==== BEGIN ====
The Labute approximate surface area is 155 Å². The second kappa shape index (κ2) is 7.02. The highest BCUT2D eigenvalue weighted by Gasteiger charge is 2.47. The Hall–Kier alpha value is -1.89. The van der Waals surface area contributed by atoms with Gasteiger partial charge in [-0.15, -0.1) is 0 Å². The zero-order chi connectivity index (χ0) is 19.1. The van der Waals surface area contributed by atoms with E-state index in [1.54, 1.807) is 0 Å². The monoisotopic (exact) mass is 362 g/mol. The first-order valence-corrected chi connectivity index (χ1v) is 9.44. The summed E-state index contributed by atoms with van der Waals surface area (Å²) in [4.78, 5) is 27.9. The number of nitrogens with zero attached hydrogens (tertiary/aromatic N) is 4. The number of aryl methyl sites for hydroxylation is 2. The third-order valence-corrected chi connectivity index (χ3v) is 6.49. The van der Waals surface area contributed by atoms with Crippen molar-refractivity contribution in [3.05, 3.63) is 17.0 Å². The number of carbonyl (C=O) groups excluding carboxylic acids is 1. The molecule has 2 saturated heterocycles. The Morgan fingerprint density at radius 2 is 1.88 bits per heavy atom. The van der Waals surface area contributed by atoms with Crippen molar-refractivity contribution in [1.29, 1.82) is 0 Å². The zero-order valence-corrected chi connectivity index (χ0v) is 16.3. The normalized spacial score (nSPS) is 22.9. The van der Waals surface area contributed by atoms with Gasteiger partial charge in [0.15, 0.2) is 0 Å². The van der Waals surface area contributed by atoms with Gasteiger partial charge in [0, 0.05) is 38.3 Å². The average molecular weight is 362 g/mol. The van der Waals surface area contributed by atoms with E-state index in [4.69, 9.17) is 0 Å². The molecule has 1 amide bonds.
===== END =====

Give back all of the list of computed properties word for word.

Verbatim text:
The Labute approximate surface area is 155 Å². The second kappa shape index (κ2) is 7.02. The highest BCUT2D eigenvalue weighted by Gasteiger charge is 2.47. The Hall–Kier alpha value is -1.89. The van der Waals surface area contributed by atoms with Gasteiger partial charge in [-0.15, -0.1) is 0 Å². The zero-order chi connectivity index (χ0) is 19.1. The van der Waals surface area contributed by atoms with E-state index in [1.54, 1.807) is 0 Å². The monoisotopic (exact) mass is 362 g/mol. The first-order valence-corrected chi connectivity index (χ1v) is 9.44. The summed E-state index contributed by atoms with van der Waals surface area (Å²) in [4.78, 5) is 27.9. The number of nitrogens with zero attached hydrogens (tertiary/aromatic N) is 4. The number of aryl methyl sites for hydroxylation is 2. The third-order valence-corrected chi connectivity index (χ3v) is 6.49. The van der Waals surface area contributed by atoms with Crippen molar-refractivity contribution in [3.05, 3.63) is 17.0 Å². The number of carbonyl (C=O) groups excluding carboxylic acids is 1. The molecule has 2 saturated heterocycles. The Morgan fingerprint density at radius 2 is 1.88 bits per heavy atom. The van der Waals surface area contributed by atoms with Crippen molar-refractivity contribution in [1.29, 1.82) is 0 Å². The zero-order valence-corrected chi connectivity index (χ0v) is 16.3. The normalized spacial score (nSPS) is 22.9. The van der Waals surface area contributed by atoms with Gasteiger partial charge in [0.15, 0.2) is 0 Å². The van der Waals surface area contributed by atoms with Gasteiger partial charge in [0, 0.05) is 38.3 Å². The average molecular weight is 362 g/mol. The van der Waals surface area contributed by atoms with E-state index in [4.69, 9.17) is 0 Å². The molecule has 1 amide bonds.